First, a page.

Public Safety Codes of the World: Stand Up For Safety! by Carl Malamud, Public.Resource.Org — Kickstarter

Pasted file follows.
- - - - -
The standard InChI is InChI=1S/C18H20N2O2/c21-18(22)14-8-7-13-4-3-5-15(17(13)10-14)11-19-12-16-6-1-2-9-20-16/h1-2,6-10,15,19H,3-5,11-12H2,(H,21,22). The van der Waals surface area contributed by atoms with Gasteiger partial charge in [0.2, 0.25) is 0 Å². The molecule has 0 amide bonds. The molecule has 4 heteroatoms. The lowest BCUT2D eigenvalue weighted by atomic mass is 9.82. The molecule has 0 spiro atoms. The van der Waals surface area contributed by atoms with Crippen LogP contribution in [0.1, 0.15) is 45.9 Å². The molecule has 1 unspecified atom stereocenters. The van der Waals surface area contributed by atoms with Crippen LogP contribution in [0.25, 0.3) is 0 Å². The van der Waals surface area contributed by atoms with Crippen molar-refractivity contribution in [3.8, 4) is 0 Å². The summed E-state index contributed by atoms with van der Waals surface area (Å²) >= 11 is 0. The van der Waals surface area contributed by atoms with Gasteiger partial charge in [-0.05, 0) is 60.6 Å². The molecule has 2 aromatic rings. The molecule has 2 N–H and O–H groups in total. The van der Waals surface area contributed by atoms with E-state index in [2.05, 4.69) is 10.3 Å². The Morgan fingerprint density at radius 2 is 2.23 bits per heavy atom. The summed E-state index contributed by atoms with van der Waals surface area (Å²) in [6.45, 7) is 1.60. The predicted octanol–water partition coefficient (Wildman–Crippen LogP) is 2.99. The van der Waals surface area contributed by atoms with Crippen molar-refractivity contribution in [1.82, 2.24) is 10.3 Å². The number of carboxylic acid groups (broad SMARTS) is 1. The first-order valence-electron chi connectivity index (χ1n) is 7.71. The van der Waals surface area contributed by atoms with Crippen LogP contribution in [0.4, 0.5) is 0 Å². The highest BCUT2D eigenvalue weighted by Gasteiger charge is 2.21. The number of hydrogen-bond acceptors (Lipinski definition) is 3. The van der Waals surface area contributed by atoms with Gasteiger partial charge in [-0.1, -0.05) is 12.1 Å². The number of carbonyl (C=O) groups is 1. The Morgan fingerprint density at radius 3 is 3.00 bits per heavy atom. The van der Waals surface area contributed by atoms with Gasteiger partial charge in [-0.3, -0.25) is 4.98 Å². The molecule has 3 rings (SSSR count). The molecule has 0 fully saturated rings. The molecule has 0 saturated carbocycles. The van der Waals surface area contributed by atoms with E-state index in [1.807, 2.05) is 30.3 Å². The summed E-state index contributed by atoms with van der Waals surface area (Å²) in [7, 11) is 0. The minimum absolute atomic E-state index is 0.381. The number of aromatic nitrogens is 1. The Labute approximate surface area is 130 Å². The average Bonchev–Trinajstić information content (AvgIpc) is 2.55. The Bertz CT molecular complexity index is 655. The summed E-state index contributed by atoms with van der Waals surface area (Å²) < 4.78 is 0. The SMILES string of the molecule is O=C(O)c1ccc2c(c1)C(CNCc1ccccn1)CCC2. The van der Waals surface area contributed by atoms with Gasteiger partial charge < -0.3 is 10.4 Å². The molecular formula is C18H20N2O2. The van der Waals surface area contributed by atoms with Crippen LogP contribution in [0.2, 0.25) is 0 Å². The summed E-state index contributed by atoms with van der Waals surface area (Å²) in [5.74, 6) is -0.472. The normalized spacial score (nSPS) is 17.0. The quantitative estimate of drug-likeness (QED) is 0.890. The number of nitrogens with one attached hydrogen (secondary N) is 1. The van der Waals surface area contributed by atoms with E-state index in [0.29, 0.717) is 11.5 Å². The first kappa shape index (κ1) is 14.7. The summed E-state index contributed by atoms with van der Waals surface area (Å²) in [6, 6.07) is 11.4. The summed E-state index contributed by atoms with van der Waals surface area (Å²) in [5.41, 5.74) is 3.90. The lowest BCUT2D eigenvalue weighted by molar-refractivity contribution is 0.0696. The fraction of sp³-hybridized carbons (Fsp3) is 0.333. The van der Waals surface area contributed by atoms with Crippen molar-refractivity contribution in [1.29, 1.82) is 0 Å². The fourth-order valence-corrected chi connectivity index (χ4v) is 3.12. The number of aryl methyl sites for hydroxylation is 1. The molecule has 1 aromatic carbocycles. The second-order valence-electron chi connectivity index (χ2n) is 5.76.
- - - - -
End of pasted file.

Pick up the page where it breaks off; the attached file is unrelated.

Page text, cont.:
"Hi. My name is Carl Malamud and I run Public.Resource.Org, a nonprofit that helps make important government information available to you. In the past, we've posted over 6,000 government videos through our FedFlix program and were responsible for putting the historical opinions of the U.S. Court of Appeals on the Internet for the first time. Our most recent project is to publish the world's public safety codes. In the last two years, we've posted 28,040 public safety codes from around the world. We post all these documents on law.resource.org and make them available on the Internet Archive. These codes—building, fire, electric, plumbing, HazMat, elevators and much more—are mandated by law and regulate every aspect of our lives. But citizens have not been able to access these codes without paying hundreds of dollars. That's right! Hundreds of dollars to consult your local building code. Hundreds of dollars to research that oil spill or find out if your factory is operating safely. Hundreds of dollars to find out if your baby stroller meets the latest safety standards mandated by law. That's wrong, and we're changing that. (Read why this is wrong in my essay 'Twelve Tables of Law.') But we want to do more, and to do more we need your help ... We've spent a fortune buying paper copies of public safety codes, but low-quality scans just aren't good enough. We're asking your help so that we can rekey the codes into valid HTML. We carefully key in the text of each code, comparing two independent keyed versions for accuracy, then setting that all into valid HTML. What this means is all these codes become available in a standard format that works with today's search engines, on mobile platforms, and are significantly more accessible and usable than the scans. If we reach our funding goal, we'll be able to continue our project to key in many of the 28,040 public safety codes we've posted that are incorporated into law. We'll also go the next step, which is to redraw the graphics into SVG and recode all the formulas into Math Markup Language. This makes these vital public safety specifications much more accessible and more usable ... "